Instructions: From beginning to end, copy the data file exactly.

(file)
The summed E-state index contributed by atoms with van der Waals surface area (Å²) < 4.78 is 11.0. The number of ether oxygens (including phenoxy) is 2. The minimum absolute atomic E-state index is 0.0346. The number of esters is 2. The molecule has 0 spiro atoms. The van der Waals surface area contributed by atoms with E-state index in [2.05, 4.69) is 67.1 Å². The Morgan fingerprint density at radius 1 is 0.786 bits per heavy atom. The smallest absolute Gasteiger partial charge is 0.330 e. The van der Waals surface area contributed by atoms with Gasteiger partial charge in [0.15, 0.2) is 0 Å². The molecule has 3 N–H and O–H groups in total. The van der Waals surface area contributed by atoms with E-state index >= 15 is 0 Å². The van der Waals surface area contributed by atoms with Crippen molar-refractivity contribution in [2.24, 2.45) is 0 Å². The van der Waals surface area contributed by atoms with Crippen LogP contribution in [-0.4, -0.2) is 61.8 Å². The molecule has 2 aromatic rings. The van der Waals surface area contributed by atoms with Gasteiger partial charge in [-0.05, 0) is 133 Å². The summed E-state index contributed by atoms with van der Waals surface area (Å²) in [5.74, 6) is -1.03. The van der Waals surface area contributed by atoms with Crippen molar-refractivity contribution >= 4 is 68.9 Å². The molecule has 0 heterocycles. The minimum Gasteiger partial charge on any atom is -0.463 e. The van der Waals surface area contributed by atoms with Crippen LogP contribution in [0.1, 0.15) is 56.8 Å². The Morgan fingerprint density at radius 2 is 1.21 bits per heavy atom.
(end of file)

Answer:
The summed E-state index contributed by atoms with van der Waals surface area (Å²) < 4.78 is 11.0. The number of ether oxygens (including phenoxy) is 2. The minimum absolute atomic E-state index is 0.0346. The number of esters is 2. The molecule has 0 spiro atoms. The van der Waals surface area contributed by atoms with E-state index in [2.05, 4.69) is 67.1 Å². The Morgan fingerprint density at radius 1 is 0.786 bits per heavy atom. The smallest absolute Gasteiger partial charge is 0.330 e. The van der Waals surface area contributed by atoms with Gasteiger partial charge in [0.15, 0.2) is 0 Å². The molecule has 3 N–H and O–H groups in total. The van der Waals surface area contributed by atoms with E-state index >= 15 is 0 Å². The van der Waals surface area contributed by atoms with Crippen molar-refractivity contribution in [2.24, 2.45) is 0 Å². The van der Waals surface area contributed by atoms with Crippen LogP contribution in [-0.4, -0.2) is 61.8 Å². The molecule has 2 aromatic rings. The van der Waals surface area contributed by atoms with Gasteiger partial charge in [-0.05, 0) is 133 Å². The summed E-state index contributed by atoms with van der Waals surface area (Å²) in [5.74, 6) is -1.03. The van der Waals surface area contributed by atoms with Crippen molar-refractivity contribution >= 4 is 68.9 Å². The molecule has 0 heterocycles. The minimum Gasteiger partial charge on any atom is -0.463 e. The van der Waals surface area contributed by atoms with Crippen LogP contribution in [0.1, 0.15) is 56.8 Å². The Morgan fingerprint density at radius 2 is 1.21 bits per heavy atom.